Rubber Association of Canada

Rubber Association of Canada

October 05, 2010 10:04 ET

Be Fuel Efficient, Be Safe. Measure Tire Pressures Monthly

Measuring and maintaining proper tire inflation is a fuel efficiency and road safety essential

TORONTO, ONTARIO--(Marketwire - Oct. 5, 2010) - Tire makers are reminding the thousands of Canadians getting set to hit the highways this Thanksgiving weekend to ensure their vehicles are fuel efficient and safe by making certain their tires are properly inflated.

Under-inflated tires use more fuel due to increased rolling resistance, and motorists who make a point of measuring and, if necessary, adjusting their tire pressures to the vehicle manufacturer's recommendation each month can protect themselves against unnecessary fuel bills. Depending on your driving habits, fuel savings from proper tire inflation can add up to hundreds of dollars each year.

An under-inflated tire wastes fuel because it does not roll as smoothly or as easily as it was intended. This means more energy is required overcome rolling resistance, increasing fuel consumption and harmful vehicle emissions. Fuel efficiency drops by about one percent for every five percent, or two pounds per square inch (psi), of under-inflation.

Under-inflation is also the most common cause of tire failure and can lead to delayed braking, steering or acceleration; not surprising since the air contained in tires supports about 95 per cent of a vehicle's weight.

Tires that are under-inflated have a smaller footprint, which weakens their grip. The result is reduced stopping, cornering and handling capabilities that worsen with the severity of under-inflation. Severely under-inflated tires can also fail suddenly due to extreme heat build up.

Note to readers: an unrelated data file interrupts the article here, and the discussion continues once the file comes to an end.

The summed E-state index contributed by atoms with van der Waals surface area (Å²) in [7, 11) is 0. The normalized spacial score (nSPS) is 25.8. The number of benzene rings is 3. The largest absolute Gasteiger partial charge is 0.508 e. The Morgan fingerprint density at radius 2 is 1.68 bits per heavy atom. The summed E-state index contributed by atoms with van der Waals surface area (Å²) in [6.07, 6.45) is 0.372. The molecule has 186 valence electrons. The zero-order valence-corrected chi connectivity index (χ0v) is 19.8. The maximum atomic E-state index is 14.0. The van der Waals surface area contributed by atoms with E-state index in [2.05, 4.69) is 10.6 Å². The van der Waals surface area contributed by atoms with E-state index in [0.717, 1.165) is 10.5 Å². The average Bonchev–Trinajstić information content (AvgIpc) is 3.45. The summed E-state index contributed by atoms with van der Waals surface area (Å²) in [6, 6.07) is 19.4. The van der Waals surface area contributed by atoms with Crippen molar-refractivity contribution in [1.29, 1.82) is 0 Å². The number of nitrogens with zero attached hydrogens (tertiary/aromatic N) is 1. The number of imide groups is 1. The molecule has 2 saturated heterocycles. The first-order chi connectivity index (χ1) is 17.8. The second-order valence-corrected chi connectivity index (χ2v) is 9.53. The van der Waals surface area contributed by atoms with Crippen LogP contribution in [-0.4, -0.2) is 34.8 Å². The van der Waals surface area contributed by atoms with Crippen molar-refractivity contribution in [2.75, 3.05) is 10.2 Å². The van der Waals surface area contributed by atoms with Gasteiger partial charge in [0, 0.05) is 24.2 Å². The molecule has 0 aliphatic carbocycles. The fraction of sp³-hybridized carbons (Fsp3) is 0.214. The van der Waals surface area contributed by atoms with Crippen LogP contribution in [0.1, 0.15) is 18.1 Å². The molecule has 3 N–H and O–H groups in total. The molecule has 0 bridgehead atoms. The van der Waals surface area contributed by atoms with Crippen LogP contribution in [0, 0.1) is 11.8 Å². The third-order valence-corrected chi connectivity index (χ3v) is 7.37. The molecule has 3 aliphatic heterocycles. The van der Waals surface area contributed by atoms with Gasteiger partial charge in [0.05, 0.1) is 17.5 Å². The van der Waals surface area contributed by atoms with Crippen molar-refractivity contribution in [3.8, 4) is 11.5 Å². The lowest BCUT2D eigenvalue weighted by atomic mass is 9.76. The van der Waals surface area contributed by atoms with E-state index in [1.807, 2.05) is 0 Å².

"Tire makers build exceptional performance into their products, but it is up to drivers to ensure that they properly inflate and maintain their tires so they perform as their builders intended," says Glenn Maidment, president of the RAC. "All it takes to optimize your tires' performance characteristics is a reliable tire gauge and five minutes each month to check that your tires are inflated to the vehicle manufacturer's recommendation."

How extensive is improper tire inflation? A national study, conducted in late 2009 for the RAC by DesRosiers Automotive Consultants, found that nearly half of Canadian drivers (49%) roll on at least one tire that is improperly inflated and that 10 per cent drive on at least one tire that is under-inflated by 20 per cent or more – a potentially hazardous condition.

Perhaps the most disturbing findings of the study are that only 30 per cent of drivers in Canada measure their tire pressures monthly and 59 per cent rely on a visual inspection to determine if their tires need air. In fact, a tire can by under-inflated by more than 20 per cent and not be noticeable.

Here are some tire inflation tips for motorists who want the best performance and fuel efficiency from their tires:

  • Invest in a reliable tire gauge. The most accurate way to know if your tires need to be inflated or deflated is by measuring their pressure with a reliable gauge monthly.
  • Always inflate your tires to the vehicle manufacturer's recommendation. The right tire pressure by wheel position is listed on the vehicle placard, which is located on one of the vehicle's inside door posts, or inside the glove compartment or fuel door. Never use the tire pressure stamped on the sidewall. This refers to the maximum pressure a tire can contain under maximum load.
  • Always measure tire pressure when the vehicle has been stationary for at least three hours, or has not been driven more than two kilometres. Tires heat up when rolling, so if they are measured after driving more than two kilometres, the pressure reading will be inaccurate.

Tire makers recommend an easy, four-step approach to proper tire inflation:

Step One

  • Find the recommended inflation pressure for your tires on the vehicle placard. Check the owner's manual for its exact location.

Step Two

  • Remember to only measure inflation pressures when tires are cold.

Step Three

  • Use a tire gauge when measuring pressure. Remove the cap from the valve stem, press the tire gauge onto the valve and take the pressure reading.

Step Four

  • Add air until the recommended air pressure is achieved. If you overfill the tire, release air by pushing on the metal stem in the centre of the valve, then re-check the pressure.

Canadians can learn more about the fuel saving and safety benefits of proper tire inflation and maintenance by visiting

The 2009 Tire Inflation and Attitudinal Study interviewed 1,811 drivers in the fall of 2009. The results are considered accurate within ± 2.5 percent, 19 times out of 20.

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